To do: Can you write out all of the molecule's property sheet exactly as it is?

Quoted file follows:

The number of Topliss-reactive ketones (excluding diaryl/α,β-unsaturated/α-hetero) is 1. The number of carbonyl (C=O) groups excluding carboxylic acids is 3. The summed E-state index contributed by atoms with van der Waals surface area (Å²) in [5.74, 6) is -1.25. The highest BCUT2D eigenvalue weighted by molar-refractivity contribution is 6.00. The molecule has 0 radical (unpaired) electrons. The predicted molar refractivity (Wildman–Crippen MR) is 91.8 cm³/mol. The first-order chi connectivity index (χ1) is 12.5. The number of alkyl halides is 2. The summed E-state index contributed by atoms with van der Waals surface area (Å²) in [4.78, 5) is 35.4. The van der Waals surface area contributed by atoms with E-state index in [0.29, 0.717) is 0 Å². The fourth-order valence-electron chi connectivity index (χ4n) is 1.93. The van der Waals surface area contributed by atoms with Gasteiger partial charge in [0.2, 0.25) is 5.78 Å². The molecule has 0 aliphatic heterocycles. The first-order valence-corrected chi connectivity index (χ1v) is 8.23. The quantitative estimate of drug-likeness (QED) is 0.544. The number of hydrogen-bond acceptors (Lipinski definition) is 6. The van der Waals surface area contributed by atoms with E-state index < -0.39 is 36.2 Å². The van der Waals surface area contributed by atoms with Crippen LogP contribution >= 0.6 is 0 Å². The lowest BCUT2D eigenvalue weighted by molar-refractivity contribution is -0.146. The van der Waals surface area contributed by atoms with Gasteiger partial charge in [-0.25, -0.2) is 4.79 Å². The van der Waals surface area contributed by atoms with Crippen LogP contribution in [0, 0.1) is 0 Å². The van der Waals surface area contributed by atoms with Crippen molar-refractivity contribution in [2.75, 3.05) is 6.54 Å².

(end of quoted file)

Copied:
The number of Topliss-reactive ketones (excluding diaryl/α,β-unsaturated/α-hetero) is 1. The number of carbonyl (C=O) groups excluding carboxylic acids is 3. The summed E-state index contributed by atoms with van der Waals surface area (Å²) in [5.74, 6) is -1.25. The highest BCUT2D eigenvalue weighted by molar-refractivity contribution is 6.00. The molecule has 0 radical (unpaired) electrons. The predicted molar refractivity (Wildman–Crippen MR) is 91.8 cm³/mol. The first-order chi connectivity index (χ1) is 12.5. The number of alkyl halides is 2. The summed E-state index contributed by atoms with van der Waals surface area (Å²) in [4.78, 5) is 35.4. The van der Waals surface area contributed by atoms with E-state index in [0.29, 0.717) is 0 Å². The fourth-order valence-electron chi connectivity index (χ4n) is 1.93. The van der Waals surface area contributed by atoms with Gasteiger partial charge in [0.2, 0.25) is 5.78 Å². The molecule has 0 aliphatic heterocycles. The first-order valence-corrected chi connectivity index (χ1v) is 8.23. The quantitative estimate of drug-likeness (QED) is 0.544. The number of hydrogen-bond acceptors (Lipinski definition) is 6. The van der Waals surface area contributed by atoms with E-state index < -0.39 is 36.2 Å². The van der Waals surface area contributed by atoms with Crippen LogP contribution >= 0.6 is 0 Å². The lowest BCUT2D eigenvalue weighted by molar-refractivity contribution is -0.146. The van der Waals surface area contributed by atoms with Gasteiger partial charge in [-0.25, -0.2) is 4.79 Å². The van der Waals surface area contributed by atoms with Crippen LogP contribution in [0, 0.1) is 0 Å². The van der Waals surface area contributed by atoms with Crippen molar-refractivity contribution in [2.75, 3.05) is 6.54 Å².